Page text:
Shop Supplies and Waste Disposal Fees

In the old days, any extra expenses incurred by the auto repair shop while fixing your car were considered a part of doing business. Today these extra charges are commonly broken out of the repair estimate and tacked onto the bill as a separate fee. Here we’ll explore some of the things that are included in these miscellaneous shop supply and waste disposal charges.

Waste Disposal from Oil Changes

It’s interesting that the most common and least expensive maintenance operation incurs some of the most valid and costly waste disposal fees and shop supplies. It’s the main reason that auto repair shops will view this a lost leader. The business might consider itself lucky if they break even on this service. Used engine oil is often collected and removed by the same company that supplies the shop with fresh lubricants.

The charges on this vary and some suppliers will actually perform the service at no charge for large volume customers. It ‘s possible for the waste oil to be cleaned and recycled to be burned in specialized heating systems that have methods of reducing emissions. The other variable cost to the business is disposal of the oil filter. Standard procedure is for the shop to let the filter drain out for at least twenty-four hours and then crush it to reduce its size. Disposal fees total about 2-3 dollars if not included in the price.

Shop Supplies from Oil Changes

If the car has sealed grease fittings (many do) and everything goes well with the oil change, the shops investment in miscellaneous supplies is extremely small. For the most part a single rag and maybe some cleaner will be utilized to tidy up the mess left by unscrewing the old filter. Of course when things go bad and oil spilled on the floor the mechanic will be using some form of oil dry product to properly contain and remove the spill. This oil soaked material will have to be handled as a hazardous waste. If shop supplies are not included in the total price of the service they usually run a dollar or two.

Disposal of Hazardous Liquids

The automobile contains many hazardous liquids including engine coolant, transmission fluids, freon and brake fluid. Some retail auto service centers will purchase recycling machines that can reduce the amount of fluid disposed of. These machines can cost around four or $5000. In many cases companies that come and remove the hazardous liquids will ask the shop to separate brake fluid and coolant in different containers from the engine oil collected.

In addition to all of the fluids that circulate in the automobile there are also chemicals used by the repair center to clean parts. These cleaners are often specialized by the task and can vary greatly in contents or ingredients. As an example brake cleaner used to remove brake dust before new parts are installed often contains chlorinated hydrocarbons which have been identified as especially hazardous and requires separate handling from the other fluids mentioned.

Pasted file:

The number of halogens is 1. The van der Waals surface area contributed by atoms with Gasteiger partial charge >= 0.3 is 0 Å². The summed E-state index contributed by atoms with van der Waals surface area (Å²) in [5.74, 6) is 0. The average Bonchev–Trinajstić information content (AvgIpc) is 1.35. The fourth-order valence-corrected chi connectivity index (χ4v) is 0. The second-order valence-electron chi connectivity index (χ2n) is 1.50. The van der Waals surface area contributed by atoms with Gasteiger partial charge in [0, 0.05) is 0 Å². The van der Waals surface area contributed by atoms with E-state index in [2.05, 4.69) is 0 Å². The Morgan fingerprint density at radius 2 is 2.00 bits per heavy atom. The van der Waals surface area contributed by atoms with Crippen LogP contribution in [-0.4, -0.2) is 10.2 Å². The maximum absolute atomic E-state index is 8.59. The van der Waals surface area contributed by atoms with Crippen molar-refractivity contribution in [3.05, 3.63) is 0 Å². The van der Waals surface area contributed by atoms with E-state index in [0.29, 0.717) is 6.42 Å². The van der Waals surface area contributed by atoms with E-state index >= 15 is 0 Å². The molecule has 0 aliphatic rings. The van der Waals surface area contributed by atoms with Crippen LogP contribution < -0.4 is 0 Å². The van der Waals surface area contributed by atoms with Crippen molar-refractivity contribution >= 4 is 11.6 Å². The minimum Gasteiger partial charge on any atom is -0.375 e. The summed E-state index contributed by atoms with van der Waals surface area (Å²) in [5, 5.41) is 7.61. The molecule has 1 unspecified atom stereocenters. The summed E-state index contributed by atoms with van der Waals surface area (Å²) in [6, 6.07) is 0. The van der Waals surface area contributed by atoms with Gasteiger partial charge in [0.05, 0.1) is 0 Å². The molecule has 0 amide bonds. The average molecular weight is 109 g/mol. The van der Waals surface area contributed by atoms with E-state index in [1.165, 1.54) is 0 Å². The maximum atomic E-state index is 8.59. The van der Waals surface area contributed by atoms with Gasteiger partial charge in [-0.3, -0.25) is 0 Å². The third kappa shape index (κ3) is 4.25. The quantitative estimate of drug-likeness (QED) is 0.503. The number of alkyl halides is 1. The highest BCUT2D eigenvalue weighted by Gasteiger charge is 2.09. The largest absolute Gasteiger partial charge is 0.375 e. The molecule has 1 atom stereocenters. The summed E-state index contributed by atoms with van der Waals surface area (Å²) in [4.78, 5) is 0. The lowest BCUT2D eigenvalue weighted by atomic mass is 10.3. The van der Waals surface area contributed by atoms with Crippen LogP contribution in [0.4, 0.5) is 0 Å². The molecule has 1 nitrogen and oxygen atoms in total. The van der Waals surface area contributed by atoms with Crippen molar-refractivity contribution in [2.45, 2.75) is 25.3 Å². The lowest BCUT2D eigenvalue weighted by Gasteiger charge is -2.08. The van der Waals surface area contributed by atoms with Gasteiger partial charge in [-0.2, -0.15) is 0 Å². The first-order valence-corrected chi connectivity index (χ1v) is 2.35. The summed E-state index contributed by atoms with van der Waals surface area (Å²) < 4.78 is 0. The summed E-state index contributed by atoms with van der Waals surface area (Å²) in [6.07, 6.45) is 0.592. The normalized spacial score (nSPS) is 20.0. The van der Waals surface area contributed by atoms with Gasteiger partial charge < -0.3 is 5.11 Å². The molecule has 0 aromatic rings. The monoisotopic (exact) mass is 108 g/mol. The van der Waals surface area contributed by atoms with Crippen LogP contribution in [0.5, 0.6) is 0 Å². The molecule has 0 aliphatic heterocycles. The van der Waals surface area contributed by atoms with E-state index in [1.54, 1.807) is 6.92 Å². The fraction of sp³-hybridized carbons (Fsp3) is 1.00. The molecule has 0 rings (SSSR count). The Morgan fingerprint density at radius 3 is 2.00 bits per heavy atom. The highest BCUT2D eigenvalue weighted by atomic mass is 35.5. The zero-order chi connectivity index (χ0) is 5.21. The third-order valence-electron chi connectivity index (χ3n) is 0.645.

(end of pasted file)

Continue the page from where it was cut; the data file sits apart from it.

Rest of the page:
Evaluating Shop Supplies and Disposal Charges

For retail auto service consumers it’s a good idea to examine the original estimate and see if shop supplies are included as they are often neglected. It is equally important to review the charges line by line before paying the bill to determine if the shop supplies and disposal fees are reasonable and customary. When fluids are being replaced or chemicals are being used the shop has the right to ask for reimbursement for the charges they incur.

Where the problem comes in, is if the repair center uses a flat fee or a percentage of the total as an automatic disposal and supplies charge. Although this may be shop policy customers should negotiate if no disposal service or supplies were used in repairing the vehicle. This can be operation specific. As an example, if you’re having an alternator replaced the miscellaneous charges should be extremely small. This operation doesn’t require any recycling as the part is returned as a core to the parts supplier to be rebuilt and resold.

When it comes to replacing the alternator, shop supplies are also something that is not required for the job. In contrast, if you’re having a water pump replaced then this operation should have some miscellaneous disposal and shop supply fees. The engine coolant will have to be recycled and replaced with fresh antifreeze. It’s possible for the business to use silicone sealers, rags, razor blades, cleaning disks and chemicals to properly prepare the surface to accept the new parts.

At the beginning of the article I mentioned that in the old days any small charges were considered the cost of doing business as the shops would absorb these. In the defense of the auto repair industry, expenses have greatly increased with the additional rules, regulations and legislation in terms of waste disposal and what is required by the shop.

Since the auto repair center can be held liable for what happens to these hazardous materials, they have to make sure disposal is handled properly. In a service that has very little profit margin customers should be charged something. It will be up to the consumer to make sure what they pay is reasonable and customary for the provided services.